Offline injuredeagle

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Re: Punishment
« Reply #7 on: November 24, 2010, 03:07:30 PM »
At the orientation this year, there was a couple that I thought had a great idea and I've used with 4th graders.

Basically, write "GAME" on the board at the beginning of class. When the class does not quiet down or follow any other task, I erase a letter. If all letters are erased, no game and they write/put heads down/ whatever.

This has really worked well for me for elementary school students.

By the second letter erased, you have about half the class policing the few who don't seem to get it. The only drawback on this is you have to deliver if they don't listen and I always feel bad because the game is sometimes the only way the lower level students learn anything...

Offline goulash

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Re: Punishment
« Reply #8 on: November 24, 2010, 03:43:46 PM »
I teach at an all girls middle school, but have also taught at boys and mixed middle schools. From my experiences:

Starting with classroom management:
* I always try to start my classes the same way. Routine seems to work well with my kids.
* Before starting ANYTHING, I just stand at the front of the class with my arms folded & look at the kids who are talking. After doing this a few times, they soon learn I'm waiting for them to settle down so I can start the lesson. One thing I've noticed: If I don't get control of the class from the very start, it's a continual battle for the entire length of the class, but if I do, then life is easy.
* Silence is key. If the kids are talking, I walk up and stand next to them, whilst continuing with the lesson. I don't need to say anything, but they soon get the hint. Alternately, if they are being really disruptive, I again just stop, and stand with my arms folded looking at them. They other kids generally tell them to be quiet.

As for punishment:
* if they are talking, make them stand. If they continue to talk, make them stand at the front of the class.
* My kids sit at group tables. If the whole group (or two or three of the six kids) is being disruptive, I'll make the whole group stand.
* If the class is particularly bad, I'll keep track of how much time they take from my lesson, and have them pay it back in their own time. Particularly works well if they happen to have class right before lunch. By some quirk of my schedule, I'm lucky enough that most of my really bad classes are right before lunch.
* The worst I did was make two kids, who were constantly playing up, pick up garbage in the school yard for the whole of their lunch time (once they had finished eating). They were extremely unhappy about it, but they became two of the best kids in that class.

Other punishment includes:
* Graffiti on the desk -> spend their spare time with an eraser or wet cloth cleaning all the desks.
* Garbage on the floor or on the shelf under the desk -> clean the garbage out of all the desks and off the floor by hand, then empty the garbage bin.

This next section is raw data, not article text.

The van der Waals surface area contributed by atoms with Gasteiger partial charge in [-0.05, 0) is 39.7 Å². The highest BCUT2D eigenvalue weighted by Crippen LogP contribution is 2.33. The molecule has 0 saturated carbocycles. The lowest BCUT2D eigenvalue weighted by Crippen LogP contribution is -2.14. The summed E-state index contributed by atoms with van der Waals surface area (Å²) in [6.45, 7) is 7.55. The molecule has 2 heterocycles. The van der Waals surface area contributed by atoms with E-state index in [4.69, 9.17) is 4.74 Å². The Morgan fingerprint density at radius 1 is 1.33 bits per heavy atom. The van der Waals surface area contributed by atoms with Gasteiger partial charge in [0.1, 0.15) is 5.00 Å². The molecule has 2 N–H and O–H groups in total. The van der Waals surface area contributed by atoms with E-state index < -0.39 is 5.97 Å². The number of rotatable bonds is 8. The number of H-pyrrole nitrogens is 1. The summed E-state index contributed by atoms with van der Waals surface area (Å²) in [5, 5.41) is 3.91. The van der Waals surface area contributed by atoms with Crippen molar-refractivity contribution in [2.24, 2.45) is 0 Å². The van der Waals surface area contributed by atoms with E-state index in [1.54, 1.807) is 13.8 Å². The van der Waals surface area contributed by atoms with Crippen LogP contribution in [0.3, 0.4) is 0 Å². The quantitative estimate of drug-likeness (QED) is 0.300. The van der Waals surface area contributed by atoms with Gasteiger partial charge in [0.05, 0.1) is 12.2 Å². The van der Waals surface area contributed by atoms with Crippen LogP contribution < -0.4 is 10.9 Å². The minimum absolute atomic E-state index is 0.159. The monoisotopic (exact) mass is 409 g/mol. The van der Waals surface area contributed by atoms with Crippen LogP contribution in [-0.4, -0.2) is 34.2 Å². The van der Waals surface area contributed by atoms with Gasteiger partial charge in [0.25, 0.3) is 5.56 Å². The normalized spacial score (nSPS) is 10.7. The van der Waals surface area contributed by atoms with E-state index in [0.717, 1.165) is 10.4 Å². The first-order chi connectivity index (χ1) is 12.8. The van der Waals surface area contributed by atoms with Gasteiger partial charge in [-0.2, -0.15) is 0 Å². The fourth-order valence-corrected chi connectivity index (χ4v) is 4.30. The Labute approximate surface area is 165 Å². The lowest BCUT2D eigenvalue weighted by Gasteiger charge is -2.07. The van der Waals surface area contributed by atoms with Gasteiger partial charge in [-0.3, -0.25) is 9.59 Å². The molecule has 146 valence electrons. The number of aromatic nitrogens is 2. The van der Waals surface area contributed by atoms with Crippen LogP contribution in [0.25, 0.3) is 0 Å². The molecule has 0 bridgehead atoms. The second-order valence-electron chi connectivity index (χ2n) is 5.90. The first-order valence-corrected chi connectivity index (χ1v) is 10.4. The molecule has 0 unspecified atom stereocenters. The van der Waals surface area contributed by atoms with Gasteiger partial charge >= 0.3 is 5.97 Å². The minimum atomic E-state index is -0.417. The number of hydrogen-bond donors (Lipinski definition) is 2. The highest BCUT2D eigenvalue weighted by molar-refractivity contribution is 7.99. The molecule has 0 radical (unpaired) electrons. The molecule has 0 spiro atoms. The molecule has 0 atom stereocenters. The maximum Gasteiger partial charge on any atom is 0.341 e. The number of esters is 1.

One last important point:

CATCH KIDS BEING GOOD!

If you are talking about punishment, you should also talk about reward. As anyone who's trained an animal knows, rewards work better than punishment. So, as often as you "sternly" talk to someone, or punish someone, you should say kind words or reward twice as many for being attentive, participating, trying, and doing the work you ask of them.
Goulash
walkabout.wombat@gmail.com

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Re: Punishment
« Reply #9 on: November 24, 2010, 03:48:31 PM »
awesome!!

Offline goulash

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Re: Punishment
« Reply #10 on: November 24, 2010, 03:49:50 PM »
Oh, and Janitor, if you have a copy of the lecture you give in written form, would you mind sharing it with us? It may be a valuable resource for newbies and oldbies (?) alike. 

I've read the stickies on here about how to lesson plan etc, but I'd love to see a list of class management tricks & skills added to the stickies.
Goulash
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Re: Punishment
« Reply #11 on: November 25, 2010, 08:18:21 AM »
Definitely. I will post everything that I will use plus the notes as I hope it will benefit some.

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Re: Punishment
« Reply #12 on: December 14, 2010, 01:36:17 PM »
If some are waiting for the notes from the lecture I will be posting them up shortly. I am not sure what happened but I haven't heard anything from the MOE, so after making a PPT and everything I have yet to actually use it. I will be posting soon

Offline goulash

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Re: Punishment
« Reply #13 on: December 15, 2010, 12:35:03 PM »
If some are waiting for the notes from the lecture I will be posting them up shortly. I am not sure what happened but I haven't heard anything from the MOE, so after making a PPT and everything I have yet to actually use it. I will be posting soon

I was just thinking about this yesterday. :)

Looking forward to seeing what you came up with.
Goulash